You:  In the unlikely event I change my mind, I’ll let you know. In the meantime, I would appreciate it if you did not ask me again.

The design of the manipulation is to make you feel so bad that the only way to relieve your guilt is to donate the money. If you give in and donate, you will be furious (enraged) at yourself.

The strategy for dealing with guilt inducing, manipulative criticism is to stick to your guns, repeating over and over what it is you want or don’t want to do.  Stand your ground.  Avoid explanation and justification. Not only does that strategy leave you sounding weak, it provides the critic with much too much information with which to continue the manipulation.

On Manipulative Criticism

Last week, you learned how to handle constructive or valid criticism. That form of criticism is supposed to help you do something better.  In other words, it has an improvement goal.  Manipulative criticism has a goal of hitting your hot buttons and making you react negatively.  Manipulative criticism most often makes you so angry you would like to smack the critic.  At other times manipulative criticism leaves you feeling guilty, depressed and hopeless.  Here are a few examples.

“If you really loved your mother, you’d call more often.”

“Why must you always wear your hair that way?”

“You never take the time to do things right.”

“Well, that certainly isn’t the way I’d handle the situation.”

The key to recognizing you have been manipulatively criticized is to get in touch with your gut.  If your reaction to the critic’s words is furious anger, you have just been manipulatively criticized.  You have several interesting choices for dealing with this type of verbal attack.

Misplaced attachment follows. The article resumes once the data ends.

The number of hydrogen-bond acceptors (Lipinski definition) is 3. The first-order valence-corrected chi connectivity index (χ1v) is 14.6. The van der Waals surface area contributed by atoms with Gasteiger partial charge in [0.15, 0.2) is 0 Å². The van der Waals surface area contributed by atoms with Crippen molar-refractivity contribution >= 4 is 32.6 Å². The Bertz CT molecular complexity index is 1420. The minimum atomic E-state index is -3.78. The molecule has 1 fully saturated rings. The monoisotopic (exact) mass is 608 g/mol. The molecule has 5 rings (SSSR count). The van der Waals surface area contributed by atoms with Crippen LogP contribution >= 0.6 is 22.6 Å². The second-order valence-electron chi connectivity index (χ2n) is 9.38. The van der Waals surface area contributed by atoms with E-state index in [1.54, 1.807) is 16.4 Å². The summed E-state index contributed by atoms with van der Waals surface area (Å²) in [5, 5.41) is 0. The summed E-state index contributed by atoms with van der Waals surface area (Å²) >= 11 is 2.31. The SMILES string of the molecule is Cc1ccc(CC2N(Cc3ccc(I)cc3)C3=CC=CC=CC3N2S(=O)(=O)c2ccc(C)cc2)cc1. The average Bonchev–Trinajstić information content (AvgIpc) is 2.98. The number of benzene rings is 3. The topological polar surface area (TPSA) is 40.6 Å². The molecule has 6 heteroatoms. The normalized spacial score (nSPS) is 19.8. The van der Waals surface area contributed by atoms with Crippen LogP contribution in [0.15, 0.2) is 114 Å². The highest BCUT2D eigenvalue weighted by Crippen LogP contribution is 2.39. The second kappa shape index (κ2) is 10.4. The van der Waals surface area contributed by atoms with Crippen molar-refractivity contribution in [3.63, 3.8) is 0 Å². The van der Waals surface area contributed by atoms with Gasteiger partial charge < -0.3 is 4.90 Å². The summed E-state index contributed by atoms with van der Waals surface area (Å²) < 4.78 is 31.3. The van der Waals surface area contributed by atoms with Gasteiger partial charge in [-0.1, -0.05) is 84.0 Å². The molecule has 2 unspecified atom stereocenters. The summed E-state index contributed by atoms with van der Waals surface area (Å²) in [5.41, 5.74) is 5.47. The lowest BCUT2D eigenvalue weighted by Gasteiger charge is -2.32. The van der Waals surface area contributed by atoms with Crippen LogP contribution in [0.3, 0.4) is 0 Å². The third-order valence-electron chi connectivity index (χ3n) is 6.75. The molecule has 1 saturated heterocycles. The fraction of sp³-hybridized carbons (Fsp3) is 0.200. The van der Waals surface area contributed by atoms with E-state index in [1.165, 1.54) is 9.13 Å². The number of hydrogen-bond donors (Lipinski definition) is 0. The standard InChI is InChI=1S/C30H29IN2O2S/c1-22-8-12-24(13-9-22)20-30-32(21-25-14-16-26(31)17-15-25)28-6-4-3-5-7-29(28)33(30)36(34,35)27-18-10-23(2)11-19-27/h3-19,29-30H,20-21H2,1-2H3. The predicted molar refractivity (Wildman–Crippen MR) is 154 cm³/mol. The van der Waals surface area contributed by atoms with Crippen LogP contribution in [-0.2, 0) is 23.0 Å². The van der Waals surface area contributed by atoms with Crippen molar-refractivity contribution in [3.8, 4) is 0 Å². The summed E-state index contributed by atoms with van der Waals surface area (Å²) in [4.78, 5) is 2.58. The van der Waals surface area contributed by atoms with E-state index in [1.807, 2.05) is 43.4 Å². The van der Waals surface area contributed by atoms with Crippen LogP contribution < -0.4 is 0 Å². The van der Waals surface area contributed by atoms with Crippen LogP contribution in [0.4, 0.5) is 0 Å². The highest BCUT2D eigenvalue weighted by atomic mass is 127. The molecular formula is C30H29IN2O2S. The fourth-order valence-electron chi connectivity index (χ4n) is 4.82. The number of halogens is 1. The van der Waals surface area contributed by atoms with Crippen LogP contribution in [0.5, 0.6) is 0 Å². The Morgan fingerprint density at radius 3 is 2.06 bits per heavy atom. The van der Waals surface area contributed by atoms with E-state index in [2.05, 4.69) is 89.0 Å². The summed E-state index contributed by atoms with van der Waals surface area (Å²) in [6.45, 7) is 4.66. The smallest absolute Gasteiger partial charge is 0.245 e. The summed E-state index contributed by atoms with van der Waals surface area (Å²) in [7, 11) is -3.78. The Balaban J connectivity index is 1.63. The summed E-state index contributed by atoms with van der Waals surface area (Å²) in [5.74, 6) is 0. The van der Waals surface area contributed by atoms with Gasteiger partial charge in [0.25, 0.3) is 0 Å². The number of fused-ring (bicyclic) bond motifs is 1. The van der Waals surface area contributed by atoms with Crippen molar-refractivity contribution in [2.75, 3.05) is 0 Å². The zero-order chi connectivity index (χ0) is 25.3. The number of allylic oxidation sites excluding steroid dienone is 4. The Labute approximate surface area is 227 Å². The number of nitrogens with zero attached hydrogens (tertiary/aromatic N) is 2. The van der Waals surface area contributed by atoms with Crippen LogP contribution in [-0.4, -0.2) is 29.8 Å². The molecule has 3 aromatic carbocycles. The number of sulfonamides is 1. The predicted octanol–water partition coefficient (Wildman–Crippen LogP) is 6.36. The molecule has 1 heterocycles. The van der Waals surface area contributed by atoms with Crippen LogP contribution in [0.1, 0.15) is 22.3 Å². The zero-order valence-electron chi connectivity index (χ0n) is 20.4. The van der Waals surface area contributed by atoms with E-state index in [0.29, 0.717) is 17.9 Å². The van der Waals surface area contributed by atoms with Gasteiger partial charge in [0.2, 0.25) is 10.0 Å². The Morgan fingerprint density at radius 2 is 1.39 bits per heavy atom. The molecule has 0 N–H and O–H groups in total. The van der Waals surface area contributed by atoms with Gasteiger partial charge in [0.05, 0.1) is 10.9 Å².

●You can make a joke.

Critic:  How can you be so stupid?

You:    I really work hard at it.

●You can parry the criticism and let it just float away.

Critic:  You throw your money around like a drunken sailor.

You:    Perhaps you’re right.

●You can take the other person on by responding defensively.

Critic:  That was one dumb thing you did yesterday.

You:    What’s wrong with what I did?

This last choice is never recommended because it puts you on the defensive and encourages the critic to continue their attack.  That makes you the victim.
There are a number of common forms of manipulative criticism.  Here are examples of some and a strategy for responding to each type.

● Join two unrelated items together in the form of a criticism.

Critic:  If you truly enjoyed the evening, you’d sleep with me.

You:    I truly enjoyed our time together and I will not sleep with you.

You respond to each item separately using and (not but) as the connecting word.

●Blow  things out of proportion.

Critic:  You were three hours late last night.

You:    I was three hours late?

Critic:  Well, it was at least twenty minutes.

You:    Oh, I see.

You repeat what the critic has said as a question and when they respond with a more truthful, unexaggerated response, you say, I see.

●It is wrong to be different from other people.

Critic:  What would happen if everyone refused to donate?

You:    I don’t know what would happen but I refuse to donate.

You say, I don’t know and repeat your intention.

●It is not right for you to change your mind.

Critic:  How come you never said anything about this before?

You:    Well, I’m saying something about it now.

Today is a new day; it requires new decisions.

●Criticism through the generation of guilt feelings to control your behavior,

Critic:  You don’t need to help; with my condition I may not be

around much longer anyway.

You:    Where are you going, mother?

Making a joke is the best way to respond to an obvious guilt trip comment.